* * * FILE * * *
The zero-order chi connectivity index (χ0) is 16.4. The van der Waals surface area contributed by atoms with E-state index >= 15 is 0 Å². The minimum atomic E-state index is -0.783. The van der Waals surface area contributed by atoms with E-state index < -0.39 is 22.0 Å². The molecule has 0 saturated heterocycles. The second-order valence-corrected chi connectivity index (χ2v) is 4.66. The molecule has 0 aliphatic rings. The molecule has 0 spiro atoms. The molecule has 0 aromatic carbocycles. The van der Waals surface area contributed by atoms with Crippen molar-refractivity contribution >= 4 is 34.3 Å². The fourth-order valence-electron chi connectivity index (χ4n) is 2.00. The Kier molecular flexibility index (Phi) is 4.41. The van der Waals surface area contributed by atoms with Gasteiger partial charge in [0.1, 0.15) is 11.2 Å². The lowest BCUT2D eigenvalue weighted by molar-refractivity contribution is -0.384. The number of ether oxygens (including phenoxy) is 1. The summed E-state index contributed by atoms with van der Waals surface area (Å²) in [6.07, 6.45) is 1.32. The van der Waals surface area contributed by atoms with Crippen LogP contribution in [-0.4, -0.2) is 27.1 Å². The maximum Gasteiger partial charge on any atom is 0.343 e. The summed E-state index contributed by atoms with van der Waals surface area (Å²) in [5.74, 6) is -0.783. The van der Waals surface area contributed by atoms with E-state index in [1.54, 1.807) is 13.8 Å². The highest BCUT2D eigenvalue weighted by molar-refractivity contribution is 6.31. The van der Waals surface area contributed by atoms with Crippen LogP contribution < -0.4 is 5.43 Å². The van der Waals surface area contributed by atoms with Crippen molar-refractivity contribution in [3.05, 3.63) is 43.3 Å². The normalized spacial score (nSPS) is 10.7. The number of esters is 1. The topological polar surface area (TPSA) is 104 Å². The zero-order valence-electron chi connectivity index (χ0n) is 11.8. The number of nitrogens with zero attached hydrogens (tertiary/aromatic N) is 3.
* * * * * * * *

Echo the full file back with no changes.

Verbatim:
The zero-order chi connectivity index (χ0) is 16.4. The van der Waals surface area contributed by atoms with E-state index >= 15 is 0 Å². The minimum atomic E-state index is -0.783. The van der Waals surface area contributed by atoms with E-state index < -0.39 is 22.0 Å². The molecule has 0 saturated heterocycles. The second-order valence-corrected chi connectivity index (χ2v) is 4.66. The molecule has 0 aliphatic rings. The molecule has 0 spiro atoms. The molecule has 0 aromatic carbocycles. The van der Waals surface area contributed by atoms with Crippen molar-refractivity contribution >= 4 is 34.3 Å². The fourth-order valence-electron chi connectivity index (χ4n) is 2.00. The Kier molecular flexibility index (Phi) is 4.41. The van der Waals surface area contributed by atoms with Gasteiger partial charge in [0.1, 0.15) is 11.2 Å². The lowest BCUT2D eigenvalue weighted by molar-refractivity contribution is -0.384. The number of ether oxygens (including phenoxy) is 1. The summed E-state index contributed by atoms with van der Waals surface area (Å²) in [6.07, 6.45) is 1.32. The van der Waals surface area contributed by atoms with Crippen LogP contribution in [-0.4, -0.2) is 27.1 Å². The maximum Gasteiger partial charge on any atom is 0.343 e. The summed E-state index contributed by atoms with van der Waals surface area (Å²) in [5.74, 6) is -0.783. The van der Waals surface area contributed by atoms with E-state index in [1.54, 1.807) is 13.8 Å². The highest BCUT2D eigenvalue weighted by molar-refractivity contribution is 6.31. The van der Waals surface area contributed by atoms with Crippen LogP contribution < -0.4 is 5.43 Å². The van der Waals surface area contributed by atoms with Crippen molar-refractivity contribution in [3.05, 3.63) is 43.3 Å². The normalized spacial score (nSPS) is 10.7. The number of esters is 1. The topological polar surface area (TPSA) is 104 Å². The zero-order valence-electron chi connectivity index (χ0n) is 11.8. The number of nitrogens with zero attached hydrogens (tertiary/aromatic N) is 3.